Allow me to disabuse you of that idea.
Here are the first 15 of 35 statistics.
The rest are at the link.
#1 Median household income in the United States is down 7.8 percent since December 2007 after adjusting for inflation.
#2 There are 5.6 million less jobs than there were when the last recession began back in late 2007.
#3 The U.S. government says that the number of Americans “not in the labor force” rose by 17.9 million between 2000 and 2011. During the entire decade of the 1980s, the number of Americans “not in the labor force” rose by only 1.7 million.
#4 In 2007, the unemployment rate for the 20 to 29 age bracket was about 6.5 percent. Today, the unemployment rate for that same age group is about 13 percent.
#5 In 2007, 73.2 percent of all young adults between the ages of 18 and 24 that were not enrolled in school had jobs. Today, that number has declined to 65 percent.
#6 Back in the year 2000, more than 50 percent of all Americans teens had a job. This past summer, only 29.6% of all American teens had a job.
#7 When Barack Obama entered the White House, the number of “long-term unemployed workers” in the United States was approximately 2.6 million. Today, that number is sitting at 5.6 million.
#8 The average duration of unemployment in the United States is nearly three times as long as it was back in the year 2000.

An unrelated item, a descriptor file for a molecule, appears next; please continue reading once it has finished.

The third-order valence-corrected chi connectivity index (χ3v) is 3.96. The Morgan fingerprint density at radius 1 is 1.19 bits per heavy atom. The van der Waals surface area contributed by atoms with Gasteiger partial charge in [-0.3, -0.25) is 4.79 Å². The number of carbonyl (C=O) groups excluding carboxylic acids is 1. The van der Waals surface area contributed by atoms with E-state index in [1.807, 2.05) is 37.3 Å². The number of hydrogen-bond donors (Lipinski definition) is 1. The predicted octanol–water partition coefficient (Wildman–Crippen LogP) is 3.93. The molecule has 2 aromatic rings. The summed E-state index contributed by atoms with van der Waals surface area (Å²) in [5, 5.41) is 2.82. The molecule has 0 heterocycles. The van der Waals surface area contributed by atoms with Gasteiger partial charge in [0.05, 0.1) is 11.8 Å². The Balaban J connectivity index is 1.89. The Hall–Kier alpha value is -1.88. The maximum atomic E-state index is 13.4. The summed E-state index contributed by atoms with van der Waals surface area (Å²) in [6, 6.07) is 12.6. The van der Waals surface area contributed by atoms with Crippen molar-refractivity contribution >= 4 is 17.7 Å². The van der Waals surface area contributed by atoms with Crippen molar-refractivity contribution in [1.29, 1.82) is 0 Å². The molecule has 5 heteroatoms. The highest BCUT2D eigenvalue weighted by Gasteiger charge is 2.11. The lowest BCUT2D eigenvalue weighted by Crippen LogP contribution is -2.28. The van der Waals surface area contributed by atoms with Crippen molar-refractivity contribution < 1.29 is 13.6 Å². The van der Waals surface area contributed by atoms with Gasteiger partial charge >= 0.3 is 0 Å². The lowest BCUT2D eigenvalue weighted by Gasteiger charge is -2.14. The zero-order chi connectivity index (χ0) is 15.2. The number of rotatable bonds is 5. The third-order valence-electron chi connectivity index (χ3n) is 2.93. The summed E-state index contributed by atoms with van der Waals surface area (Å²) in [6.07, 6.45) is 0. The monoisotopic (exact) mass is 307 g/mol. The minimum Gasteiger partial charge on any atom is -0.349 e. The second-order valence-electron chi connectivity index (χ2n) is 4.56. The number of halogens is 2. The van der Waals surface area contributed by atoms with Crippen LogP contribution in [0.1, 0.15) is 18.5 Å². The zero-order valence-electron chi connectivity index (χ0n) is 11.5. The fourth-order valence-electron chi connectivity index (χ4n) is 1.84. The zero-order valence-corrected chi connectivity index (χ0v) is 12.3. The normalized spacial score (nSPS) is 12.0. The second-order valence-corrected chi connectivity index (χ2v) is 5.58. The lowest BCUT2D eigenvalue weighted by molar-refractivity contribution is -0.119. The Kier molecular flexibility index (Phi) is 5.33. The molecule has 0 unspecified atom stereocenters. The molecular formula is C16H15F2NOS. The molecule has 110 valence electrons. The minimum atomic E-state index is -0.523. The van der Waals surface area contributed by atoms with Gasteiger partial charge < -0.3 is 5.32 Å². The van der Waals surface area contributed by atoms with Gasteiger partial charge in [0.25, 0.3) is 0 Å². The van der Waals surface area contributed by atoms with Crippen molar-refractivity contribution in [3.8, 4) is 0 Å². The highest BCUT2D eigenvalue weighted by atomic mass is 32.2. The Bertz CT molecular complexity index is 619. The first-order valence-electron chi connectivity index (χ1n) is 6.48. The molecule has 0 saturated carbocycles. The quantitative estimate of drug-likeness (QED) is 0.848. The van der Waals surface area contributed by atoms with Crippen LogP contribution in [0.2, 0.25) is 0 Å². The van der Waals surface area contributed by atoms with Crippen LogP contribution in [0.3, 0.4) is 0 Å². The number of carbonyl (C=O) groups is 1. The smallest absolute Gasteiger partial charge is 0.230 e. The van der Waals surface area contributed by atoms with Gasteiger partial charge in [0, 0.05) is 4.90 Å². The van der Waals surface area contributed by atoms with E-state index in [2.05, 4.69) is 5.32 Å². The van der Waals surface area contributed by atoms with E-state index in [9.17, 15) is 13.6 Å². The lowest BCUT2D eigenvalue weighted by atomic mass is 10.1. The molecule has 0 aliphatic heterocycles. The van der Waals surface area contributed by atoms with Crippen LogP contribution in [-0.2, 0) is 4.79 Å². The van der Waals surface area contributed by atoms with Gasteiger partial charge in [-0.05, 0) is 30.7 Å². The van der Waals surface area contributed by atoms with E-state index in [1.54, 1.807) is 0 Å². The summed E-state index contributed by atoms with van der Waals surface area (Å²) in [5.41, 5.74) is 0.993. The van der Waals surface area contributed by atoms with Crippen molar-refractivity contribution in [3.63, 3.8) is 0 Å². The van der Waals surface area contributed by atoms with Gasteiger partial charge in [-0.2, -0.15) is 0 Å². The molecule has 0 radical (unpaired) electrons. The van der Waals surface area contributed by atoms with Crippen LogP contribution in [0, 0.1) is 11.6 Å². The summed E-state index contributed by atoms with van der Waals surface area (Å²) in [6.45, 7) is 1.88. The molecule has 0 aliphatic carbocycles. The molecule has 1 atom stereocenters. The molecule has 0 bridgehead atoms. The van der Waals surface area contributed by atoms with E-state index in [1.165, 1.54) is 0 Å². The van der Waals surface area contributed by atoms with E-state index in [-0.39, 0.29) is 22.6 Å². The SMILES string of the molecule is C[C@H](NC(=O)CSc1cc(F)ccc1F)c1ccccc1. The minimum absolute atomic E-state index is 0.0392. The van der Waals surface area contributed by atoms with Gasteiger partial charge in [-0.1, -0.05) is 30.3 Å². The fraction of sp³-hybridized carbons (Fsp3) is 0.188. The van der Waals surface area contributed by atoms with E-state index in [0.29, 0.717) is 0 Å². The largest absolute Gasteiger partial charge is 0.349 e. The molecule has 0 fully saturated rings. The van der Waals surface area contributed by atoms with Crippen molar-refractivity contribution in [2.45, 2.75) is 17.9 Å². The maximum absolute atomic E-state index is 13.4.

#9 Back in 1950, more than 80 percent of all men in the United States had jobs. Today, less than 65 percent of all men in the United States have jobs.
#10 According to the Obama administration, about 20 percent of all jobs in the United States were manufacturing jobs back in the year 2000. Today, about 5 percent of all jobs in the United States are manufacturing jobs.
#11 Sadly, more than 56,000 manufacturing facilities in the United States have been shut down since 2001.
#12 Back in 1980, less than 30% of all jobs in the United States were low income jobs. Today, more than 40% of all jobs in the United States are low income jobs.
#13 The U.S. trade deficit with China during 2011 was 28 times larger than it was back in 1990.
#14 About twice as many new homes were sold in the United States in 1965 as are being sold today.
#15 Home prices in the 4th quarter of 2011 were four percent lower than they were during the 4th quarter of 2010. Overall, U.S. home prices are 34 percent lower than they were back at the peak of the housing bubble.